I know. To a lot of people, a USB flash drive is just a flash drive and they’re all fundamentally the same thing. They’re those little “thumb drives” that you use to stash a few files you’d like to toss over to a friend or colleague. Maybe you use them with a media player in the living room. And while we could talk at length about speed and reliability, none of that really matters when your most private and confidential of information gets snatched up by a bad guy. And in those instances, you’ll want a secure flash drive like the new Kingston DataTraveler 4000 G2.

Advanced Hardware Encryption for Secure Data


One of the most common usage cases for something like this would be in an office or corporate environment where secret and confidential data is being saved, transferred or transported. It’s one thing when you want to hand off some pictures from the company holiday party; it’s another thing altogether when you’ve got secret blueprints, schematics and internal documents on there.

The Kingston DataTraveler 4000 G2 features high-end FIPS 140-2 Level 3 validated security with 256-bit Advanced Encryption Standard (AES) protection in XTS mode. This is hardware-based protection on multiple levels. There’s a tamper-evident seal, for example, so you can clearly see if there were attempts at physical access. It’s easy to use, because there’s no software to install on your computer. And the protection comes by way of a secure, complex password. After 10 unsuccessful “intrusion attempts,” the drive automatically locks down and formats itself.

While you likely won’t want to be too rough with this USB 3.0 flash drive, it’s reassuring to know that the DataTraveler 4000 G2 is also ruggedized in a titanium-coated stainless steel casing and it is waterproof (IPX8) up to four feet.

Passwords and Data Access Setup

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So, how does all of this security and encryption work in the real world?

When you plug the DataTraveler 4000 G2 into an available USB port on your computer, it doesn’t show up like a regular flash drive. Instead, it looks more like you put in a CD or DVD-ROM. Opening this reveals a folder where you can find the DT4000G2_Launcher application. The first time you open this, you’ll be put through the simple four-step wizard to setup the drive. You choose your language, provide your name, and set your password.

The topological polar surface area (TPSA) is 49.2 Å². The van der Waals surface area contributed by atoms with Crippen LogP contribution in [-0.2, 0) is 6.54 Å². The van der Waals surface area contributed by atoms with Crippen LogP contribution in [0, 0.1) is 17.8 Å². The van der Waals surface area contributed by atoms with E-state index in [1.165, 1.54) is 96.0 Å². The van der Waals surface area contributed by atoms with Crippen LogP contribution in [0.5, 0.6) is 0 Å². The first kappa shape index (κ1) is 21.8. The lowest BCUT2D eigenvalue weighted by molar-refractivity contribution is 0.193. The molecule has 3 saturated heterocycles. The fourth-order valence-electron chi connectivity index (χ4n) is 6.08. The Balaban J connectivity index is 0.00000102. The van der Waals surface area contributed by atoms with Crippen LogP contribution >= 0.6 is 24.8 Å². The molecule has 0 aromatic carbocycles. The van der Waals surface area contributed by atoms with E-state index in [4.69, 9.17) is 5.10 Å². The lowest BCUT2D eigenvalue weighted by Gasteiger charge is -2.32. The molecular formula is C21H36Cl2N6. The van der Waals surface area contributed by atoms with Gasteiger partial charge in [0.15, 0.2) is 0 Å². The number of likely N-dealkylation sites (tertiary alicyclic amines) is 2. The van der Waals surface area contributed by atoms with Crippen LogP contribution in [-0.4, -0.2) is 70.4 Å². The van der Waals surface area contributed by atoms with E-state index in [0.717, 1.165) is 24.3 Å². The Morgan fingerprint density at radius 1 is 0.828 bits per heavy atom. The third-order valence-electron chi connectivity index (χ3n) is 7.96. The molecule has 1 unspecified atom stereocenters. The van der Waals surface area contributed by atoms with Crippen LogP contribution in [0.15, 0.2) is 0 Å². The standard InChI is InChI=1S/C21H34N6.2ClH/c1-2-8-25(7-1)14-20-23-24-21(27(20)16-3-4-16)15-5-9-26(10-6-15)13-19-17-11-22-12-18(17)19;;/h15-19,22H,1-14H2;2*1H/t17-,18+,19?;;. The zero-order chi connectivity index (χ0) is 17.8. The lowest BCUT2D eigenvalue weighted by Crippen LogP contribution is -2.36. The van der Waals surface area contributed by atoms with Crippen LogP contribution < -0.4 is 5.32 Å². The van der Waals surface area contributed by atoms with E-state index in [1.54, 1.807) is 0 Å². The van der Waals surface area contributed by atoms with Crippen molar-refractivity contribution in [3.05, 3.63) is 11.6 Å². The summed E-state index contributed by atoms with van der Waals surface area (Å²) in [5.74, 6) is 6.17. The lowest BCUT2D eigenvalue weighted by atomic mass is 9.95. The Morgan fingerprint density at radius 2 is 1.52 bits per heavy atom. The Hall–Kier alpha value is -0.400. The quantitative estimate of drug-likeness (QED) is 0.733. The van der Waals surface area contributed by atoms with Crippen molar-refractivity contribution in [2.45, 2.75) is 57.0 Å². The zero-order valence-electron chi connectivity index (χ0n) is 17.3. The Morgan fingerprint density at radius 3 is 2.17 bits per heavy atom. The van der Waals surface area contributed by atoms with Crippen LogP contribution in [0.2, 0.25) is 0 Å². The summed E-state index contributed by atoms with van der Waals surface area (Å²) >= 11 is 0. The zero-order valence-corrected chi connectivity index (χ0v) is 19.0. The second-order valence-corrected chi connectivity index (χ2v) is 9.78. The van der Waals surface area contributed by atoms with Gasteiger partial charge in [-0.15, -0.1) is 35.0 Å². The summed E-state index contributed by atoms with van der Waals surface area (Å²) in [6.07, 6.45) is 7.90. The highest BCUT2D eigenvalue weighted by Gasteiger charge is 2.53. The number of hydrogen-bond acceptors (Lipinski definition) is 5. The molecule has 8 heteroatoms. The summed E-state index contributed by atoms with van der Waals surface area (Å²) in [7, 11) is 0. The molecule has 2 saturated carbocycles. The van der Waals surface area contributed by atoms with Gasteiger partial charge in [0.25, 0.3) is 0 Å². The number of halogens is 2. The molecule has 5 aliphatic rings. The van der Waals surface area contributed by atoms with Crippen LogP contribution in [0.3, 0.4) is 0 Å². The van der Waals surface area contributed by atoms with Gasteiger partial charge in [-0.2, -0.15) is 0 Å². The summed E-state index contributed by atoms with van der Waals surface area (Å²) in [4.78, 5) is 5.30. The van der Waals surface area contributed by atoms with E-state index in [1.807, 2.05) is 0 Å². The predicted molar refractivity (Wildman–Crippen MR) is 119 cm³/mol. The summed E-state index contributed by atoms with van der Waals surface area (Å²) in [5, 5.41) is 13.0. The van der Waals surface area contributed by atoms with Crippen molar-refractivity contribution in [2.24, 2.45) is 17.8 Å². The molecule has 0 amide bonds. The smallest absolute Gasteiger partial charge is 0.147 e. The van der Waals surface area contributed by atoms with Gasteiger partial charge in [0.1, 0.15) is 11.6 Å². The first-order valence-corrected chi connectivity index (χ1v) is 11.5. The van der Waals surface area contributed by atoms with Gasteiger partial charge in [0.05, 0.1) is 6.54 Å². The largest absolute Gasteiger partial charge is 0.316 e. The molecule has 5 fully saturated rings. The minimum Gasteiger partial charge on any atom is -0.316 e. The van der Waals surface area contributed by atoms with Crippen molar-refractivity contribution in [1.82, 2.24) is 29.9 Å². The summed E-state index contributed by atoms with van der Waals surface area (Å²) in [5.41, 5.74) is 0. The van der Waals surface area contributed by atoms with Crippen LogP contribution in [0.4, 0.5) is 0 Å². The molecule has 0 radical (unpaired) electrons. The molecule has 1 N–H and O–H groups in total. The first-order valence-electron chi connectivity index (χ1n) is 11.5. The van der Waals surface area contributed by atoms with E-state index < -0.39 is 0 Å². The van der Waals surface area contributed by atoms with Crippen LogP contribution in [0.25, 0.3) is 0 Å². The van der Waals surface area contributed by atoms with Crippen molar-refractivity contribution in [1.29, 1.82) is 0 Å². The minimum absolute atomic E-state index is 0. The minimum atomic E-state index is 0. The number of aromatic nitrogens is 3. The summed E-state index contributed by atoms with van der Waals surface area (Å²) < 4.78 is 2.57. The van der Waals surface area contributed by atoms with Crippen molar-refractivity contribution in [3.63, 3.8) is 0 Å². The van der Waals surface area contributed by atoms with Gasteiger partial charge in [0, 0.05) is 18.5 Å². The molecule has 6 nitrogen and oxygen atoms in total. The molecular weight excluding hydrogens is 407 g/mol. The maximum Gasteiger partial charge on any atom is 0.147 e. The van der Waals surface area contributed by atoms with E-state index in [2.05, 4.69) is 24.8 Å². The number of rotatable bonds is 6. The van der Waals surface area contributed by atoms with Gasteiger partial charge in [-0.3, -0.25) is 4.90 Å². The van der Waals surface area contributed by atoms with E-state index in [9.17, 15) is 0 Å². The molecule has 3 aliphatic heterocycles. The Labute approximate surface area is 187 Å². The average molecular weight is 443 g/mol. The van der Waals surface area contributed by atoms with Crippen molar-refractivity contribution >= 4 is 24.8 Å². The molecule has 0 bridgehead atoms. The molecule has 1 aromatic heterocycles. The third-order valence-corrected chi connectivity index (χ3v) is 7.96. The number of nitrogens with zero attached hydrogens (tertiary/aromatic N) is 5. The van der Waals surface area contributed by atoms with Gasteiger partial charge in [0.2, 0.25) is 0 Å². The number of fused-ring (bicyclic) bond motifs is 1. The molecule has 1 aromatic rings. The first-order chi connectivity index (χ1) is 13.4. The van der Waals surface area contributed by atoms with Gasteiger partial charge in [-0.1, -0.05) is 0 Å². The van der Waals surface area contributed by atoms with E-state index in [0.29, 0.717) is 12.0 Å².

One thing that is important to note here is that the Kingston software forces you to choose a “secure” password. It must be between 8 and 16 characters in length, and it must contain at least three of the following elements: upper case letters, lower case letters, digits and special characters. These kinds of restrictions are both good and bad for a range of reasons we won’t discuss here.

When you’ve finished going through the wizard, the drive appears as normal. Take it out and put it back in, and you’ll need to open the software again, this time entering your password. It is also here that you have the option of a read-only mode to prevent the secret installation of malware or the unauthorized alteration of files.

This is all indeed very easy to use; it just adds an extra step before you can actually do anything with this flash drive. It also means that you likely won’t be able to use it as a plug-and-play USB storage device on a media player or smart TV. Of course, that is not the target usage case for the DataTraveler 4000 G2 in the first place, but it is worth noting.

But Is It Still Fast?

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With a titanium-coating housing, the DataTraveler 4000 G2 feels like a high quality drive in the hands. With the tried and true heritage of the Kingston brand, we can also be assured of its reliability. But what about speed?

On the package, Kingston claims that the DataTraveler 4000 G2 (here in its 16GB form) is capable of speeds up to 165MB/s read and 22MB/s write when connected via USB 3.0. Using CrystalDiskMark 3.0.3, we found the actual performance to be closer to 130MB/s read and 23MB/s write. That’s reasonably close, though the read speed didn’t quite live up to the claim.

MEGATechie 256 Bits of Safety or MEGATechie Travelling Vulnerability?


If you’re the kind of person who simply wants cheap, practically disposable flash drives, the Kingston DataTraveler 4000 G2 is not for you. Instead, it is decidedly targeted toward people who want to have higher levels of security to keep their data safe and private. No, you don’t get the automatic cloud backup feature of the DataTraveler Locker+ G3, but you do get great FIPS 140-2 level 3 validation, straightforward software and 256-bit AES hardware encryption. And it’s pretty elegant in its simplicity too.

The Kingston DataTraveler 4000 G2 with XTS security and FIPS 140-2 Level 3 certification is available now in 4GB, 8GB, 16GB, 32GB and 64GB capacities with your choice of standard or management-ready models. Prices range from around $34 to over $200.

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